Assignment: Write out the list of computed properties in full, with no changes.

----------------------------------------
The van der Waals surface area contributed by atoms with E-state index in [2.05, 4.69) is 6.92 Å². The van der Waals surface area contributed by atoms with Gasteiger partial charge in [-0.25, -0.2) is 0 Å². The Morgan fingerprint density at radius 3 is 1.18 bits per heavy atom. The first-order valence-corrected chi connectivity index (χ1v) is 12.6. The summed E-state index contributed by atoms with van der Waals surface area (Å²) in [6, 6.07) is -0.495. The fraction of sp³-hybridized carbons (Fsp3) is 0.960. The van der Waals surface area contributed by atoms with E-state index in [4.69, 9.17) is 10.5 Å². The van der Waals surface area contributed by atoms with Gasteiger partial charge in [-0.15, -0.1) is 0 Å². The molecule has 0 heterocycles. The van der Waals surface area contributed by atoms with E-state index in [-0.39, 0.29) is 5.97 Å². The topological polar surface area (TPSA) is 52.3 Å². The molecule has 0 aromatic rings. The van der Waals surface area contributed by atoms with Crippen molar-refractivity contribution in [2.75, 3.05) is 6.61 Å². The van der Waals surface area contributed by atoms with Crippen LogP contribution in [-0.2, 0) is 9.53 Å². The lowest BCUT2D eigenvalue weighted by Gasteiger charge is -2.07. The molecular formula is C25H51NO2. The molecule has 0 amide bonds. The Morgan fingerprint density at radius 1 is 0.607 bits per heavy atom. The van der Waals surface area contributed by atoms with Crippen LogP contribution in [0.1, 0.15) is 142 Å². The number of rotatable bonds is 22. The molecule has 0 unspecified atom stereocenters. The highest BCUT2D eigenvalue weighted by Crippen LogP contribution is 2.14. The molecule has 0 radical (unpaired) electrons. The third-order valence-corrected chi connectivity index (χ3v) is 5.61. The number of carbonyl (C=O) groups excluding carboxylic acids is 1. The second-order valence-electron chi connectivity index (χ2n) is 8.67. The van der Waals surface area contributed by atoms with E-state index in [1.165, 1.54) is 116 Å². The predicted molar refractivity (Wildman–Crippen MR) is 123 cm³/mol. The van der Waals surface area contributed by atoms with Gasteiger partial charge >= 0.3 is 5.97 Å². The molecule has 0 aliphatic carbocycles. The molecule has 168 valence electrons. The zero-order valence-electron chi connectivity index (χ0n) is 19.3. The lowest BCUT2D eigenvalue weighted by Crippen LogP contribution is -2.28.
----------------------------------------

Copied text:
The van der Waals surface area contributed by atoms with E-state index in [2.05, 4.69) is 6.92 Å². The van der Waals surface area contributed by atoms with Gasteiger partial charge in [-0.25, -0.2) is 0 Å². The Morgan fingerprint density at radius 3 is 1.18 bits per heavy atom. The first-order valence-corrected chi connectivity index (χ1v) is 12.6. The summed E-state index contributed by atoms with van der Waals surface area (Å²) in [6, 6.07) is -0.495. The fraction of sp³-hybridized carbons (Fsp3) is 0.960. The van der Waals surface area contributed by atoms with E-state index in [4.69, 9.17) is 10.5 Å². The van der Waals surface area contributed by atoms with Gasteiger partial charge in [-0.15, -0.1) is 0 Å². The molecule has 0 heterocycles. The van der Waals surface area contributed by atoms with E-state index in [-0.39, 0.29) is 5.97 Å². The topological polar surface area (TPSA) is 52.3 Å². The molecule has 0 aromatic rings. The van der Waals surface area contributed by atoms with Crippen molar-refractivity contribution in [2.75, 3.05) is 6.61 Å². The van der Waals surface area contributed by atoms with Crippen LogP contribution in [-0.2, 0) is 9.53 Å². The lowest BCUT2D eigenvalue weighted by Gasteiger charge is -2.07. The molecular formula is C25H51NO2. The molecule has 0 amide bonds. The Morgan fingerprint density at radius 1 is 0.607 bits per heavy atom. The van der Waals surface area contributed by atoms with Crippen LogP contribution in [0.1, 0.15) is 142 Å². The number of rotatable bonds is 22. The molecule has 0 unspecified atom stereocenters. The highest BCUT2D eigenvalue weighted by Crippen LogP contribution is 2.14. The molecule has 0 radical (unpaired) electrons. The third-order valence-corrected chi connectivity index (χ3v) is 5.61. The number of carbonyl (C=O) groups excluding carboxylic acids is 1. The second-order valence-electron chi connectivity index (χ2n) is 8.67. The van der Waals surface area contributed by atoms with E-state index in [1.165, 1.54) is 116 Å². The predicted molar refractivity (Wildman–Crippen MR) is 123 cm³/mol. The van der Waals surface area contributed by atoms with Gasteiger partial charge >= 0.3 is 5.97 Å². The molecule has 0 aliphatic carbocycles. The molecule has 168 valence electrons. The zero-order valence-electron chi connectivity index (χ0n) is 19.3. The lowest BCUT2D eigenvalue weighted by Crippen LogP contribution is -2.28.